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28 October 2011

Why can't ads be more fun?

The worst part about advertisements these days, in my not-so-humble opinion, is the degree to which they belittle the user. Well-endowed lady wants to be my Facebook friend? "Click here to confirm request." Riiight. Lonely singles near me? Yeah, sure. OH GOOD LORD, A THREAT HAS BEEN IDENTIFIED! Oh, wait, y'all really are evil! On the infrequent occasions that I do watch TV, the ads are less flagrantly insidious, but they're nonetheless relentlessly patronizing.

The second-worst part of ads, IMNSHO, is the brute-force repetition. The same inane 30 seconds once? I can do that, but five times in an hour? You've got to be kidding me. Nope, no kidding here. Just 30 seconds of the same inanity, again and again.

Consequently, I find unique and intelligent ads rather inspiring. I know, it shouldn't be this way. One might thing that unique and inspiring would be more common amongst something so prevalent. Anyway...

Some of the GEICO ads that have played on Hulu lately have managed to avoid the "worst part". They're short and playful, vaguely reminiscent of [adult swim] commercials. "Is the sword mightier than the pen" is my current favorite; I still sometimes chuckle when I see it. They still fail occasionally in the repetition department. If you're a large international corporation, how hard is it to make more than a handful of moderately-entertaining 30-second spots?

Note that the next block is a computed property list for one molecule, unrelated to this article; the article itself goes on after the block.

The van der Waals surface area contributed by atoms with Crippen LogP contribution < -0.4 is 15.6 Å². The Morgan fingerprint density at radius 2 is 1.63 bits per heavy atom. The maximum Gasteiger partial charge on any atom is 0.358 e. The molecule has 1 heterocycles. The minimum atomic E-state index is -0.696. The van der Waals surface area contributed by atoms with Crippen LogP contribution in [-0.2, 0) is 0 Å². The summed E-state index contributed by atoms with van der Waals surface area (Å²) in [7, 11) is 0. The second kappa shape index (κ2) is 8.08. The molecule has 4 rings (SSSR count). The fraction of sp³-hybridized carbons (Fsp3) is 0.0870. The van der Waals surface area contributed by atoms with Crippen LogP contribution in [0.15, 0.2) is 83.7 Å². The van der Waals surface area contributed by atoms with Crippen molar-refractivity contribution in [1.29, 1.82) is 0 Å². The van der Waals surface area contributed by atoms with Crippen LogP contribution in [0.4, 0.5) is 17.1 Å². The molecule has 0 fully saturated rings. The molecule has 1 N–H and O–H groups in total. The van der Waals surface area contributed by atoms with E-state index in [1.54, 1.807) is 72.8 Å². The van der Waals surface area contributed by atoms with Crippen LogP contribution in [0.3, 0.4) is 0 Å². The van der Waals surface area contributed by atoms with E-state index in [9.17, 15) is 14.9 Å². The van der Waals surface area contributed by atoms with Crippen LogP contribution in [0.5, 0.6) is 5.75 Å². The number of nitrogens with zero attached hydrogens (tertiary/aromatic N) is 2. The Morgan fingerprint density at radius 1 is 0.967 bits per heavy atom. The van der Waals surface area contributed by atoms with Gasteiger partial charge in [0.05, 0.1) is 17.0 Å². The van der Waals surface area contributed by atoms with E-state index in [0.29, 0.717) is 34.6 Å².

Which brings me back to banner ads. I just saw this at the top of ars technica today for the first time, and it really caught my eye. I don't read or write Javascript, but I found myself puzzling through it and then following the link.

At the top of the page, I find this banner, which visually reminds me where I came from, that I've come to the right place, and gives me another little puzzle. Neat. Thank you, Heinz College of Carnegie Mellon.

None of this is revolutionary, but I do hope it is evolutionary. Ads don't have to be boring, and I'm guessing that interesting and intelligent ads are more effective even as they're less painful and insulting. My guess is that a generational change-over in marketing departments and their managers is underway, and will be slow. Still, I look forwards to a new generation of more modern advertising approaches that gives me something to think while my eyeballs are held hostage.

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